Michelle shares that getting everyone on board with a shared culture is crucial for students’ sense of belonging and engagement with school, and that this year there’s a noticeable increase in smiling faces and energized staff. She credits this to the entire staff “intentionally focusing on the culture, making people feel great when they come to school. And our superintendent has said, ‘We do not walk down this hallway without saying hello to a person. Whoever you are, you say hello to them.’ Like this is our place. We’re going to make people feel welcome because, again, it’s tying back to [our maxims]. We’re building those bridges and clearing paths.” For instance, when a “Meet the Teachers” middle school event drew in only one family, the fateful evening was lovingly dubbed “Meet the Family,” and this experience prompted the Vernonia staff to rethink their approach and create a “Meet the Families” event where the focus was on getting to know their students and families while enjoying a school-provided barbecue dinner. And this event didn’t require a name change.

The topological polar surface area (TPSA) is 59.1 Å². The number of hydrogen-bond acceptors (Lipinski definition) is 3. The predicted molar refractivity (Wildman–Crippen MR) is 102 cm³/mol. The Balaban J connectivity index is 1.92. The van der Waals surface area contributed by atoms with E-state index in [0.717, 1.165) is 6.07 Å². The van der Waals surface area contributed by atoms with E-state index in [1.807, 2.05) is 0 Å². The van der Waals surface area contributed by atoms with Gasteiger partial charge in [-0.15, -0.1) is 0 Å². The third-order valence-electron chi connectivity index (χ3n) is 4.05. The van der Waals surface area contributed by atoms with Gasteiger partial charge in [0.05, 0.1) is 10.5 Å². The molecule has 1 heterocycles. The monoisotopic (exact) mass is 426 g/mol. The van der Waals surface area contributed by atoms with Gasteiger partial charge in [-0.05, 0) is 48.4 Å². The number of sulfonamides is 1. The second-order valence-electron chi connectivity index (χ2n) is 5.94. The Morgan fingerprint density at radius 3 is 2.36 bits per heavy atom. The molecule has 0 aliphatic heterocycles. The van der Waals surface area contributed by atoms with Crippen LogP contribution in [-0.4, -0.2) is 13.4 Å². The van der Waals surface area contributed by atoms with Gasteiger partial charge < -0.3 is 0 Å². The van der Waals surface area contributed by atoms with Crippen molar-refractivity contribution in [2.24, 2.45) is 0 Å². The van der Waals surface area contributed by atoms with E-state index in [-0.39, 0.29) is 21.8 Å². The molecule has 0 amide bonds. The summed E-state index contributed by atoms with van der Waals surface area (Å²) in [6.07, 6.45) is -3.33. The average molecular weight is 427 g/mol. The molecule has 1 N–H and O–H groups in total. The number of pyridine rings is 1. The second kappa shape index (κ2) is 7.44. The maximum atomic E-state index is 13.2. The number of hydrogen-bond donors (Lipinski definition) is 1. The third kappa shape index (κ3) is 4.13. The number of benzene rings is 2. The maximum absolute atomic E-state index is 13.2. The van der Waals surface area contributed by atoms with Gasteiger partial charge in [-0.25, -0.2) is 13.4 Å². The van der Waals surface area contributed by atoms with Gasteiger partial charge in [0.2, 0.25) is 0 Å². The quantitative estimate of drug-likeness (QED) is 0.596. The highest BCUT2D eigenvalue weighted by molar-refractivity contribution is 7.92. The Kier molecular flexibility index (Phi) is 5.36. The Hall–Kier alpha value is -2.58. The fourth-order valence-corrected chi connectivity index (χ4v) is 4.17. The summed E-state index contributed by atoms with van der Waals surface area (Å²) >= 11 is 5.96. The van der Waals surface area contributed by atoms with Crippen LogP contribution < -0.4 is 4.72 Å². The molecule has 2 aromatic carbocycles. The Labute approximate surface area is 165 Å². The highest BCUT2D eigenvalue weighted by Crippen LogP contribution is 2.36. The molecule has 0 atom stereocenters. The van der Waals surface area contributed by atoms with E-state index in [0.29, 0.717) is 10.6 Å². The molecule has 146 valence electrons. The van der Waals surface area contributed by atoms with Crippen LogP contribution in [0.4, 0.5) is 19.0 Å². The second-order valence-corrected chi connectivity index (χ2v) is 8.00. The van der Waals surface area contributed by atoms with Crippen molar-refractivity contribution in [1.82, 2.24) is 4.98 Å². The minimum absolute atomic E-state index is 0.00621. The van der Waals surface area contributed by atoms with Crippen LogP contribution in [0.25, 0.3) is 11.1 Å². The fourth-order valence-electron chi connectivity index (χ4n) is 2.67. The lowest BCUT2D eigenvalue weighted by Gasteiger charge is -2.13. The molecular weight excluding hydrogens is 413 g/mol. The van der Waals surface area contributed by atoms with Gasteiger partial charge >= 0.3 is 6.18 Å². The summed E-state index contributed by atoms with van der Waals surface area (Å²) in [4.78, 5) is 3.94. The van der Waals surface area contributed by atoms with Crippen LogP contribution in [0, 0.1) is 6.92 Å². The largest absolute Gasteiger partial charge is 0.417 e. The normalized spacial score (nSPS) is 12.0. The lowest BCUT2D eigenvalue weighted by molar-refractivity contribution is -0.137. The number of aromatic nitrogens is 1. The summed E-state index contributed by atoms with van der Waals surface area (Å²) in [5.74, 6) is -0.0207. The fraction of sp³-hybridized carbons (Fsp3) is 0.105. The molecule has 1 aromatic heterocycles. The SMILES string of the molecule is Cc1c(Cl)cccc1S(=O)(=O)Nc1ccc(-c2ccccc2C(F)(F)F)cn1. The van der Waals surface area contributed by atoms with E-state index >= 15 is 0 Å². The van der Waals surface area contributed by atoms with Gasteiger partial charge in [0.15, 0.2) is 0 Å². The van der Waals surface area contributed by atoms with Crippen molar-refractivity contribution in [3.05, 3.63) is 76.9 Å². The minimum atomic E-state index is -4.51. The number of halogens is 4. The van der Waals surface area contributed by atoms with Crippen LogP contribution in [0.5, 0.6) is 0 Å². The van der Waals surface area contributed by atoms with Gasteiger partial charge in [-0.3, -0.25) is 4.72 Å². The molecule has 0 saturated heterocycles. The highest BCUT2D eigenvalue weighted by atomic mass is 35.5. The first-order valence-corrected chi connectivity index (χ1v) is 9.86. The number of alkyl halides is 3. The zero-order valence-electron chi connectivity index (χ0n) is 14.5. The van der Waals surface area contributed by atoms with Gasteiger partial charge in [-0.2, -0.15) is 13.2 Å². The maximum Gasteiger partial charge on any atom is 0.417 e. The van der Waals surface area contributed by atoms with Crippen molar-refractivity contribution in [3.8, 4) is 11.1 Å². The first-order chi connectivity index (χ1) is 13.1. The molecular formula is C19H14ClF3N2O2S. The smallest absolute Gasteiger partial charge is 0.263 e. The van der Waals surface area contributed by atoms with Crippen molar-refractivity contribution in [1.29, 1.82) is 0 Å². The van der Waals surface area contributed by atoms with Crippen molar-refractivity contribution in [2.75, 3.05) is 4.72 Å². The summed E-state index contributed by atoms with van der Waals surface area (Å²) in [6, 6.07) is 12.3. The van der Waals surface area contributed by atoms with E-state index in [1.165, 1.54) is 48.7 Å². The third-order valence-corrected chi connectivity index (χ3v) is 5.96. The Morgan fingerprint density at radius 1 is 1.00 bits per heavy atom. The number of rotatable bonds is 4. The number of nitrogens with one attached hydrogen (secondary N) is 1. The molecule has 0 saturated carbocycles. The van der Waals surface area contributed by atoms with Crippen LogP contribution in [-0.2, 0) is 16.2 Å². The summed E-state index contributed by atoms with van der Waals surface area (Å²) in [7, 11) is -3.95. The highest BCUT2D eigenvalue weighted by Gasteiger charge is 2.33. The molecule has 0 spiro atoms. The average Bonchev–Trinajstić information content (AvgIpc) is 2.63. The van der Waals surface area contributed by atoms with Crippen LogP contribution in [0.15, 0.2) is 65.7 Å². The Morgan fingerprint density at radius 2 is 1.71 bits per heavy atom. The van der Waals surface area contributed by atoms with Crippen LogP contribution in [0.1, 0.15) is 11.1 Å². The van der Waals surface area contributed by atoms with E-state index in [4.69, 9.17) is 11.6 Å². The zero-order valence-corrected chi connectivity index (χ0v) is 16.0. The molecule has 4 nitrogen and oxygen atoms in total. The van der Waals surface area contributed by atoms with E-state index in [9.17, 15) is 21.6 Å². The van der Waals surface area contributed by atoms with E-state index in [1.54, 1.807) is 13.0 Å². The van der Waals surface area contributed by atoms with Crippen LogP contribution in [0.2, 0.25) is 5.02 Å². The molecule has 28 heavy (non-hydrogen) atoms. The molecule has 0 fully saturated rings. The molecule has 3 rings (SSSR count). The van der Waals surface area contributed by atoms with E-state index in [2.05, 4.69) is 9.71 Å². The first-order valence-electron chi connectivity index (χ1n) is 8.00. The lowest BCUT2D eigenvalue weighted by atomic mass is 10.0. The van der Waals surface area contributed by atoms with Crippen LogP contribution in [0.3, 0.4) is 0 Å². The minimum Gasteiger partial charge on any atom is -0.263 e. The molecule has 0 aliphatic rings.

When people feel welcome, they’re more likely to work with you and do those things that we really want for our kids.
– Michelle Eagleson, Vernonia Elementary School Principal
Working with Portico and an expanded network of other rural school leaders has helped Michelle hone her skills as a new administrator as well as focus on and get busy on the right stuff. And for her, the right stuff is what keeps her up at night – which, of course, are her students: “When I see kids not being successful. Like, how can we get them to learn? What strategy can I put into place? Because I want all my kids to love school. I want them to be able to be successful. So, sometimes, it’s like, what other resources could we have? [Or] how can I get this or get that? Or What can I do so that student gets what they need? I think trying to make sure that we’re meeting the needs of all kids and my staff is what keeps me up at night. With guidance from her coach Joann, Michelle feels more confident in getting these questions answered and getting some much-needed sleep in the process.